*Fee refunded with procedural treatments.
Effective melasma therapy entails treating the cause/s. Dermatologist address-
- Pigment over production with tyrosinase enzyme inhibitors in specific concentrations. The corrector of choice depends on depth of pigment, your skin type, & skin sensitivity.
- Vasculature involvement: using specific modulators we can reduce vessel in put to your pigment cells/melanocytes.
Visible light, UVA, UVB & IR radiation: Correct sunscreens will reduce the input of radiation.
No. At Cutis Dermatology we run both the Picoway & Picosure Pro. These lasers are great at treating pigmentation from inflammation, age & UV, however they are not first line lasers for the treatment of melasma.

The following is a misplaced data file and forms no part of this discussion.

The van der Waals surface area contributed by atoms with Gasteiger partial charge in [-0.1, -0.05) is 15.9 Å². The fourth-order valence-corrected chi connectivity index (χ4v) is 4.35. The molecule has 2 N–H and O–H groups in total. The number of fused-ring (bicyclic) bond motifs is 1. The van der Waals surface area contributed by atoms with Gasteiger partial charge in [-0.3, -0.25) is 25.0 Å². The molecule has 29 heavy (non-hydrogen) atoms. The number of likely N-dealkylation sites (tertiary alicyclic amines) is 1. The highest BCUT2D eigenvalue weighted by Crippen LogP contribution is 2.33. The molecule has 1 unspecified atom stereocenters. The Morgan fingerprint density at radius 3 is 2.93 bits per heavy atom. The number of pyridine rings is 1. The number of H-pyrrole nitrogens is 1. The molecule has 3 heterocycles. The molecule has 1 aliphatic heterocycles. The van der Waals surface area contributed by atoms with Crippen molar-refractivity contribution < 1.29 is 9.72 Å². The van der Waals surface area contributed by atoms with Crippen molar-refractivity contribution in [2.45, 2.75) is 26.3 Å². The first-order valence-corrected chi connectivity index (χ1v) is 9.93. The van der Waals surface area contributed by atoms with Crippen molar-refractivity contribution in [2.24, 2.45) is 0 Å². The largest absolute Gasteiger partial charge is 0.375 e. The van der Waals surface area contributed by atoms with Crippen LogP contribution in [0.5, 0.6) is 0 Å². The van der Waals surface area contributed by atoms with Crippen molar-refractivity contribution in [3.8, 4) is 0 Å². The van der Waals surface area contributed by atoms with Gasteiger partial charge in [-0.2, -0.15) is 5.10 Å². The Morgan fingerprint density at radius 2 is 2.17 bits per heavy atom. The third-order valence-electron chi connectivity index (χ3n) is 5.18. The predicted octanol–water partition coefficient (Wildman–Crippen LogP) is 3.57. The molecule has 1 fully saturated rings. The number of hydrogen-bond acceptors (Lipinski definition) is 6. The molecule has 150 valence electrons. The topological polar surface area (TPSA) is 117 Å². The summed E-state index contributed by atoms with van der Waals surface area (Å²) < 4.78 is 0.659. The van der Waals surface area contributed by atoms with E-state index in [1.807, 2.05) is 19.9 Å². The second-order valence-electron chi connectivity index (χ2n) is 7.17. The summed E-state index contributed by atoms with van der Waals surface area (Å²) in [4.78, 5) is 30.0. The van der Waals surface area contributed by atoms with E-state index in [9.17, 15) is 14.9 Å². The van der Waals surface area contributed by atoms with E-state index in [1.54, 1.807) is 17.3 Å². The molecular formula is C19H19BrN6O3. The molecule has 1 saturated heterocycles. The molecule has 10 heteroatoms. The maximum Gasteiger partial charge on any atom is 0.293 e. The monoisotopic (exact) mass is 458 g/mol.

Picoway & Picosure lasers are used to treat-
- Recalcitrant & resistant dermal melasma
- Melasma with age & sun induced pigment
- Mandibular melasma
- Post inflammatory hyperpigmentation & rebound melasma from other devices
Fraxel was the first laser to be approved for melasma in 2006, we now know that this is not a good treatment option for melasma pigment, however it is an excellent treatment for sun induced pigmentation.
Dermatologists employ Fraxel Dual 1550 as last line treatment for melasma. It works by pigment exfoliation, rather than addressing the pigment producing cells.
Settings, techniques & laser wavelengths are vital in treating melasma effectively & safely. We use specific settings to reduce pigment production using our pigment lasers.
BBL including the new BBL Hero is great for non-melasma pigmentation. This treatment can, & usually does flare up melasma. It is because the heat generated from BBL stimulates the pigment cells to produce more melanin.